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what exactly is thermal shutdown? Answered

in IC's there is a term used that the ic ic capable of thermal shutdown ....
what is it in detail also when an IC goes under thermal shutdown does it damage it self???
or it damages and makes the circuit open circuit to prevent other components from getting damaged?


I had to do some research but I found you this explanation;

"Thermal shutdown is a feature found in modern three terminal IC regulators. When the regulator exceeds a safe operating temperature, the pass transistor is cut off and the output voltage goes to zero. When the device cools, the pass transistor is again turned on. If the original cause of the excessive temperature is still present, the device again shuts off. If the cause has been removed, the device works normally. This feature makes the regulator almost indestructible."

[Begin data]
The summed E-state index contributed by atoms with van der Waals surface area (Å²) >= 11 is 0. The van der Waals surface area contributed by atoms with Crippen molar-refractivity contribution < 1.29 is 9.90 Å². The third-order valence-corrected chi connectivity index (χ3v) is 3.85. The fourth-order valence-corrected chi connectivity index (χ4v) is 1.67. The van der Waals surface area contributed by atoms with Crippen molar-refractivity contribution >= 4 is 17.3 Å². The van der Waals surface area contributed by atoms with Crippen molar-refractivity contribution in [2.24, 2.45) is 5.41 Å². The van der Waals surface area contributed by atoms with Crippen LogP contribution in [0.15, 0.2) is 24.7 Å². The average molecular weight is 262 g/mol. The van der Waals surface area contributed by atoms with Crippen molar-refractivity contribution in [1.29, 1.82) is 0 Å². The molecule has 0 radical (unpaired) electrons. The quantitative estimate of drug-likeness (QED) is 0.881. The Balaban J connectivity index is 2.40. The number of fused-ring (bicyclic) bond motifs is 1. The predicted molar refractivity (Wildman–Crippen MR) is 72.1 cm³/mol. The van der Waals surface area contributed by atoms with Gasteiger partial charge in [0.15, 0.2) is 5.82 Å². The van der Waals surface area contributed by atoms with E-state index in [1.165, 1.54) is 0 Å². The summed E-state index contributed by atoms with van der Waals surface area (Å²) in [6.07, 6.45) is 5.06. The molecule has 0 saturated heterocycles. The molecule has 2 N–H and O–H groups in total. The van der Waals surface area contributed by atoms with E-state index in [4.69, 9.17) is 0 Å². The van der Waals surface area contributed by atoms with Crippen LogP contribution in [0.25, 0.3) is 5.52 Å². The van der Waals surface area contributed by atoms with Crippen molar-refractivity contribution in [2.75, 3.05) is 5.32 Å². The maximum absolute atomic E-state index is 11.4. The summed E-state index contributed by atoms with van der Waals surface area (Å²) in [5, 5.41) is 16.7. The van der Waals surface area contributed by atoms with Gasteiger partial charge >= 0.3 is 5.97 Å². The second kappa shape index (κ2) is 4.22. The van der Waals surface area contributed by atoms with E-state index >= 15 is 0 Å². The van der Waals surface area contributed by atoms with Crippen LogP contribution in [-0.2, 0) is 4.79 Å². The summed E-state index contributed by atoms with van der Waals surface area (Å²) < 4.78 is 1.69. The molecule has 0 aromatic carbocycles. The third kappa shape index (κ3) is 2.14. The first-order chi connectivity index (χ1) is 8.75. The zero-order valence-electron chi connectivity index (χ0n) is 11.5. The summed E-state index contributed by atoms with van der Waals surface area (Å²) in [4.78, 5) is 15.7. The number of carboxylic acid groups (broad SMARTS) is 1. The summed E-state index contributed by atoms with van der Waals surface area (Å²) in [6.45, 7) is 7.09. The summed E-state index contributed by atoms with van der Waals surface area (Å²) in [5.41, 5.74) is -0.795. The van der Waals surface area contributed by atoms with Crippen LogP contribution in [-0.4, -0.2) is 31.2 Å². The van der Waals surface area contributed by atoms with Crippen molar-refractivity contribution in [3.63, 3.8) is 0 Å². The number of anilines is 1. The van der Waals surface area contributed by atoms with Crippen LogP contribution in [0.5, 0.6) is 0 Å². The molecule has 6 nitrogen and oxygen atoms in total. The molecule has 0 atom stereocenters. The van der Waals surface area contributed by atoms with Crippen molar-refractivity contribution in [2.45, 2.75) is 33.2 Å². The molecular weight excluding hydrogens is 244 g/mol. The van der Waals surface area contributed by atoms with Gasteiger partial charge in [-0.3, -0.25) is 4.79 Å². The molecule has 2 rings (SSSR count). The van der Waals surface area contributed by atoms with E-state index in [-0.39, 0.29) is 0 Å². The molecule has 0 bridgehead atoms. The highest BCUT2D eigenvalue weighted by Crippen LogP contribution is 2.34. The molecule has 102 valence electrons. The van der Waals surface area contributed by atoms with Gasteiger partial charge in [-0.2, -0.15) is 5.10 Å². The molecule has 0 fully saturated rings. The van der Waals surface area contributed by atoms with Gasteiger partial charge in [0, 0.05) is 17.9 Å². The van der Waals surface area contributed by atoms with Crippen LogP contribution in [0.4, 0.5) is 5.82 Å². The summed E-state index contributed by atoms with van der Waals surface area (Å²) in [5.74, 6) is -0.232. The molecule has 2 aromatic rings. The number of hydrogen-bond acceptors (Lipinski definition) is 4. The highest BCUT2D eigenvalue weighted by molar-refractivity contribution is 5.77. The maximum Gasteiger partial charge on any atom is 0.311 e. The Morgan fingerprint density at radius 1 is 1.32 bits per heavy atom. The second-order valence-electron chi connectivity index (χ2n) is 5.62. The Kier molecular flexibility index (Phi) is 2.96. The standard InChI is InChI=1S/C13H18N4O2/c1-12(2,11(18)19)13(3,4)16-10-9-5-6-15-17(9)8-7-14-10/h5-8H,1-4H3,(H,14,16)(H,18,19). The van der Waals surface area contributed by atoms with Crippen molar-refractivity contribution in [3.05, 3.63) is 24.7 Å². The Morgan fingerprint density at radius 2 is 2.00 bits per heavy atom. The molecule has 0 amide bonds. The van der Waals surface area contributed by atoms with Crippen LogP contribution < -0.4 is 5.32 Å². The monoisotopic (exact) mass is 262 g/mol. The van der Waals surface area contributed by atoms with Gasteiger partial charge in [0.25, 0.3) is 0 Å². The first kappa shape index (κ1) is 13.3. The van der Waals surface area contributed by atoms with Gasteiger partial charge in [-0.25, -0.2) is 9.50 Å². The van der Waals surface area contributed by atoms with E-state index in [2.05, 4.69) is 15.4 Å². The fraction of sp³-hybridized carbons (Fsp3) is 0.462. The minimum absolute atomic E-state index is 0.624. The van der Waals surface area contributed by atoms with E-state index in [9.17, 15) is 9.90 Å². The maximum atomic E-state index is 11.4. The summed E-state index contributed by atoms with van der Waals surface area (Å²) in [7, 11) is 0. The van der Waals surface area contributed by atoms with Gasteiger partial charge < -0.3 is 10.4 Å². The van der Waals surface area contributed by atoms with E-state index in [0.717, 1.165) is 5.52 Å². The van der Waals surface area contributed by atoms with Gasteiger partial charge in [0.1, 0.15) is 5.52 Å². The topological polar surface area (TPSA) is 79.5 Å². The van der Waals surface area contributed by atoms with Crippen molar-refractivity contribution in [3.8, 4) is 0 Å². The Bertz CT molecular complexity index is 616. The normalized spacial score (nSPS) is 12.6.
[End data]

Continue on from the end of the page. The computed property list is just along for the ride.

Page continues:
I hope that helps. 

Generally, thermal switches are designed to prevent damage. For instance, when I purchased my current van, (used) the switch for the driver's power window would get stuck in the down position. If you didn't pull it to the off position manually, within a minute, a thermal switch would turn off. If you let it cool down for a few minutes, it would work just fine. In an IC, I would think of a thermal switch as an absolute last resort, though. You can never be sure of all the variables in terms of heat when you make custom electronics (at least I can't... I'm sure there are people who can), so you don't want to rely on a thermal shutdown.

ICs designed with thermal shutdown sense their own die temperatures and clamp the output to safe levels. If the device needs a heatsink, and isn't fitted with one, going into shutdown can still destroy the device, because the die can't stay cool enough to be safe.